The Ancient Camera Obscura Is Put To Good Use At The Center For Creative Photography.
By Margaret Regan
THE LAST TIME a solar eclipse darkened Tucson's summer skies, a local house builder noticed a curious phenomenon. The diminished sunlight still made its way through cracks in the unsealed roof of the house he was working on, but it cast something other than the usual sunbeams all over the rough floors. Instead, everywhere the eye could see, were tiny glimmering half-moon crescents. Half dark, half light, the slivers were projections of the moon making its way across the face of the sun.
The enchanted house builder was not the first person to notice this pinhole effect. He stands in very good company. Aristotle observed the same thing during a solar eclipse in the fourth century B.C. Aristotle was watching the partially covered sun flicker through a plane tree, and, like the builder, he noted the eclipse cast its own crescent image on the earth.
You can puzzle over this optical problem yourself at The Waving of Foliage and the Coming and Going of Ships: Live Projections by Richard Torchia, the wonderful new camera obscura show in the darkened galleries at the Center for Creative Photography. Philadelphia artist Torchia has, among other delights, re-created the eclipse trick in an installation work called "Aristotle's Problem." Torchia has contrived an artificial solar eclipse in which a halogen light and a moving disk simulate a new eclipse every six minutes. The light shines through a pinhole and travels through a leafy branch like Aristotle's, and tumbles to the floor to create crescents that slowly form and dissolve, again and again.
The work is an homage to the Aristotelian event that some scholars mark as the beginning of photographic history, coming though it did thousands of years before the first official printed photographic image in 1839. In a sense, Torchia's intriguing show spans the era from pre-photography--when cameras obscura were a tool for artists and astronomers alike, and the makings of parlor tricks and carnival sideshows--to what some, in a newly digital age, are already calling the era of post-photography.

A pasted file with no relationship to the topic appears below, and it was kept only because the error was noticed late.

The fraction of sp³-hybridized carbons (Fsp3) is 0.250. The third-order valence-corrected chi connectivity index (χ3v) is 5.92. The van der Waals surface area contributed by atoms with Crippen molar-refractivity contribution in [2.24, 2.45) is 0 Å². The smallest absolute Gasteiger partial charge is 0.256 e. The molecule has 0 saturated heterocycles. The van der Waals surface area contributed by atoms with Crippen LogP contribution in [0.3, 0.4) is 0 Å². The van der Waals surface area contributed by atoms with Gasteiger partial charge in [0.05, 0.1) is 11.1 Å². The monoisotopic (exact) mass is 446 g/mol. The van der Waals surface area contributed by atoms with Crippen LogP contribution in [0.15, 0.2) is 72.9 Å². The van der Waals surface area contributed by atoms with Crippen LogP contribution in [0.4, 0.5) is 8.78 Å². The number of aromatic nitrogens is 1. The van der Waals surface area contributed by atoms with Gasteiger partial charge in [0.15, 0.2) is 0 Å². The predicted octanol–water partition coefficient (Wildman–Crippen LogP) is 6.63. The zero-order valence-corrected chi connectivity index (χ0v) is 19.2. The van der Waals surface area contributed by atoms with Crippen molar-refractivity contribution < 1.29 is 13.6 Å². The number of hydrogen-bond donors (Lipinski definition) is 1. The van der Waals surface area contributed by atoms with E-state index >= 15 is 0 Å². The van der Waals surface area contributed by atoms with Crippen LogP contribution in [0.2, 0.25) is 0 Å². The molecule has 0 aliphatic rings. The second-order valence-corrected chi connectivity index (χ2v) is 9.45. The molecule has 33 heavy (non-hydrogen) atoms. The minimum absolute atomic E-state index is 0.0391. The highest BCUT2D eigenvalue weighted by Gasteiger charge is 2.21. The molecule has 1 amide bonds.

Nowhere in this exhibit, the seventh in the Center's Encounter series on cutting-edge photography, do you find a single printed photograph. Torchia instead has transformed the pitch-black galleries into a series of giant cameras obscura, which project only ephemeral images--desert plants, swirling dust, water dripping, a clock moving--on the walls, the ceiling, the floor, a hanging screen. Some move, some stay still, depending on what the original object is doing. When a drop of water drips in Torchia's real-life setup called "Klepsydra," in the reflected picture, it shoots up toward the ceiling.
In heading into the future, Torchia has gone back to the past, using the oldest photographic device in the book. A camera obscura, literally "dark room," can be any dark, enclosed space that has a hole through which light can enter. Whatever is outside the dark space is projected inside, though the projected image is upside down and reversed left to right. (As a child, Torchia first noticed the image of a window in his attic projected through a keyhole in the attic door.) If you add lenses to the equation, you can focus the image more carefully, and if you add mirrors you can re-adjust the image so it appears right-side up again.